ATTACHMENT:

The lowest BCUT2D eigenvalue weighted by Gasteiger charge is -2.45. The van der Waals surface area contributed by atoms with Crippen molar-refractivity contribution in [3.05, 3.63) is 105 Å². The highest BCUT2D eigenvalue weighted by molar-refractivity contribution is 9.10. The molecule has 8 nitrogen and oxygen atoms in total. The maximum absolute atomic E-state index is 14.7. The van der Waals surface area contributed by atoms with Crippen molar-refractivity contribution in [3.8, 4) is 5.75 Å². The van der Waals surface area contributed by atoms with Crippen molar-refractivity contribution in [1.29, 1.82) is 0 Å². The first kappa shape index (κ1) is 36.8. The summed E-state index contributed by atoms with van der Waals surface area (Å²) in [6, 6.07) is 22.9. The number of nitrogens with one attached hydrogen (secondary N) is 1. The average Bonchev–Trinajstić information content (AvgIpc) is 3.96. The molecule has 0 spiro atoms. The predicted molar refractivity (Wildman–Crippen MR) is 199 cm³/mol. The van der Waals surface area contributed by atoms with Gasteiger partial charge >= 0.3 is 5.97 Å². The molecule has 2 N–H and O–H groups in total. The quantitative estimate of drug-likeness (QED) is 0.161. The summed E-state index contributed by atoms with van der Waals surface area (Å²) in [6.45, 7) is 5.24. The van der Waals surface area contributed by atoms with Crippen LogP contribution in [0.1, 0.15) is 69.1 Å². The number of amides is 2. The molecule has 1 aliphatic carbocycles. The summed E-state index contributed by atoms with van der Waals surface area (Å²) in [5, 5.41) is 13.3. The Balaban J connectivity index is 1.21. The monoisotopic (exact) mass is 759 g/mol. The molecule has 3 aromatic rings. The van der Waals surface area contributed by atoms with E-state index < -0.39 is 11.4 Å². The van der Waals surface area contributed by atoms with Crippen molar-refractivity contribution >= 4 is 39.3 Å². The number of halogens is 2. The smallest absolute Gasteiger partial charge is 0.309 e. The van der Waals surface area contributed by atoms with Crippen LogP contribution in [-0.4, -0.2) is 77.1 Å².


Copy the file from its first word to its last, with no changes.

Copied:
The lowest BCUT2D eigenvalue weighted by Gasteiger charge is -2.45. The van der Waals surface area contributed by atoms with Crippen molar-refractivity contribution in [3.05, 3.63) is 105 Å². The highest BCUT2D eigenvalue weighted by molar-refractivity contribution is 9.10. The molecule has 8 nitrogen and oxygen atoms in total. The maximum absolute atomic E-state index is 14.7. The van der Waals surface area contributed by atoms with Crippen molar-refractivity contribution in [3.8, 4) is 5.75 Å². The van der Waals surface area contributed by atoms with Crippen molar-refractivity contribution in [1.29, 1.82) is 0 Å². The first kappa shape index (κ1) is 36.8. The summed E-state index contributed by atoms with van der Waals surface area (Å²) in [6, 6.07) is 22.9. The number of nitrogens with one attached hydrogen (secondary N) is 1. The average Bonchev–Trinajstić information content (AvgIpc) is 3.96. The molecule has 0 spiro atoms. The predicted molar refractivity (Wildman–Crippen MR) is 199 cm³/mol. The van der Waals surface area contributed by atoms with Gasteiger partial charge >= 0.3 is 5.97 Å². The molecule has 2 N–H and O–H groups in total. The quantitative estimate of drug-likeness (QED) is 0.161. The summed E-state index contributed by atoms with van der Waals surface area (Å²) in [6.45, 7) is 5.24. The van der Waals surface area contributed by atoms with Crippen LogP contribution in [0.1, 0.15) is 69.1 Å². The number of amides is 2. The molecule has 1 aliphatic carbocycles. The summed E-state index contributed by atoms with van der Waals surface area (Å²) in [5, 5.41) is 13.3. The Balaban J connectivity index is 1.21. The monoisotopic (exact) mass is 759 g/mol. The molecule has 3 aromatic rings. The van der Waals surface area contributed by atoms with E-state index < -0.39 is 11.4 Å². The van der Waals surface area contributed by atoms with Crippen molar-refractivity contribution >= 4 is 39.3 Å². The number of halogens is 2. The smallest absolute Gasteiger partial charge is 0.309 e. The van der Waals surface area contributed by atoms with Crippen LogP contribution in [-0.4, -0.2) is 77.1 Å².